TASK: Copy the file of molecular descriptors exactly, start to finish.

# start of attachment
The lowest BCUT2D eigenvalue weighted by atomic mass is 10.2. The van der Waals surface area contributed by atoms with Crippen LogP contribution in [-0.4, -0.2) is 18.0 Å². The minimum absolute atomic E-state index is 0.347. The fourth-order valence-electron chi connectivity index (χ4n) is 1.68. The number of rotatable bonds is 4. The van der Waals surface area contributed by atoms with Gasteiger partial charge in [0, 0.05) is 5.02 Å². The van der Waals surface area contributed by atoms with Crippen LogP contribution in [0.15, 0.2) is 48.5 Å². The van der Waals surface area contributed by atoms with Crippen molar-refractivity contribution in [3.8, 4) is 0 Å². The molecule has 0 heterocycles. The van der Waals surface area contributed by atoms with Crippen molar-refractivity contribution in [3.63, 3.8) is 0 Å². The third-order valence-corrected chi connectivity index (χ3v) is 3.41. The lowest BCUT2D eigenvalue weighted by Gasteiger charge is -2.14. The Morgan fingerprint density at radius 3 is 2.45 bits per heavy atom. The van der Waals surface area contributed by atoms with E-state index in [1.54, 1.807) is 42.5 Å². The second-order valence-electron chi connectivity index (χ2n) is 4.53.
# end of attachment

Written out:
The lowest BCUT2D eigenvalue weighted by atomic mass is 10.2. The van der Waals surface area contributed by atoms with Crippen LogP contribution in [-0.4, -0.2) is 18.0 Å². The minimum absolute atomic E-state index is 0.347. The fourth-order valence-electron chi connectivity index (χ4n) is 1.68. The number of rotatable bonds is 4. The van der Waals surface area contributed by atoms with Gasteiger partial charge in [0, 0.05) is 5.02 Å². The van der Waals surface area contributed by atoms with Crippen LogP contribution in [0.15, 0.2) is 48.5 Å². The van der Waals surface area contributed by atoms with Crippen molar-refractivity contribution in [3.8, 4) is 0 Å². The molecule has 0 heterocycles. The van der Waals surface area contributed by atoms with Crippen molar-refractivity contribution in [3.63, 3.8) is 0 Å². The third-order valence-corrected chi connectivity index (χ3v) is 3.41. The lowest BCUT2D eigenvalue weighted by Gasteiger charge is -2.14. The Morgan fingerprint density at radius 3 is 2.45 bits per heavy atom. The van der Waals surface area contributed by atoms with E-state index in [1.54, 1.807) is 42.5 Å². The second-order valence-electron chi connectivity index (χ2n) is 4.53.